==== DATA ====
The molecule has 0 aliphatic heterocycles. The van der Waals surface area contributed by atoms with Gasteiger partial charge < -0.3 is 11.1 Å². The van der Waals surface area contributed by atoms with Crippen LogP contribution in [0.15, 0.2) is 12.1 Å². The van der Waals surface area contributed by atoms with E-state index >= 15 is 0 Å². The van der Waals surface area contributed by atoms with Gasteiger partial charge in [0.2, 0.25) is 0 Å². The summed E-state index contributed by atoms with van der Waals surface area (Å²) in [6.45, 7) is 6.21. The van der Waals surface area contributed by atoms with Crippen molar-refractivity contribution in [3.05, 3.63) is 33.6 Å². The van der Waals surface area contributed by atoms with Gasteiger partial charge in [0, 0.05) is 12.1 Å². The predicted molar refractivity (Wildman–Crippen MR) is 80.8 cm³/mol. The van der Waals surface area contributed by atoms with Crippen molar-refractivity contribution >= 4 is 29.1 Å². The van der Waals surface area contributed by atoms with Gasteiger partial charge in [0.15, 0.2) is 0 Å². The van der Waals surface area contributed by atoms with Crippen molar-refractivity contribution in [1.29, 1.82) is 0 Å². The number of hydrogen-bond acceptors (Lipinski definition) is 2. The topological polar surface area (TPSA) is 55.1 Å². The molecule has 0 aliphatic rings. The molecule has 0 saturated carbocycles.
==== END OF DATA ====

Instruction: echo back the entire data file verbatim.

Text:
The molecule has 0 aliphatic heterocycles. The van der Waals surface area contributed by atoms with Gasteiger partial charge < -0.3 is 11.1 Å². The van der Waals surface area contributed by atoms with Crippen LogP contribution in [0.15, 0.2) is 12.1 Å². The van der Waals surface area contributed by atoms with E-state index >= 15 is 0 Å². The van der Waals surface area contributed by atoms with Gasteiger partial charge in [0.2, 0.25) is 0 Å². The summed E-state index contributed by atoms with van der Waals surface area (Å²) in [6.45, 7) is 6.21. The van der Waals surface area contributed by atoms with Crippen molar-refractivity contribution in [3.05, 3.63) is 33.6 Å². The van der Waals surface area contributed by atoms with Gasteiger partial charge in [0, 0.05) is 12.1 Å². The predicted molar refractivity (Wildman–Crippen MR) is 80.8 cm³/mol. The van der Waals surface area contributed by atoms with Crippen molar-refractivity contribution >= 4 is 29.1 Å². The van der Waals surface area contributed by atoms with Gasteiger partial charge in [0.15, 0.2) is 0 Å². The van der Waals surface area contributed by atoms with Crippen molar-refractivity contribution in [1.29, 1.82) is 0 Å². The number of hydrogen-bond acceptors (Lipinski definition) is 2. The topological polar surface area (TPSA) is 55.1 Å². The molecule has 0 aliphatic rings. The molecule has 0 saturated carbocycles.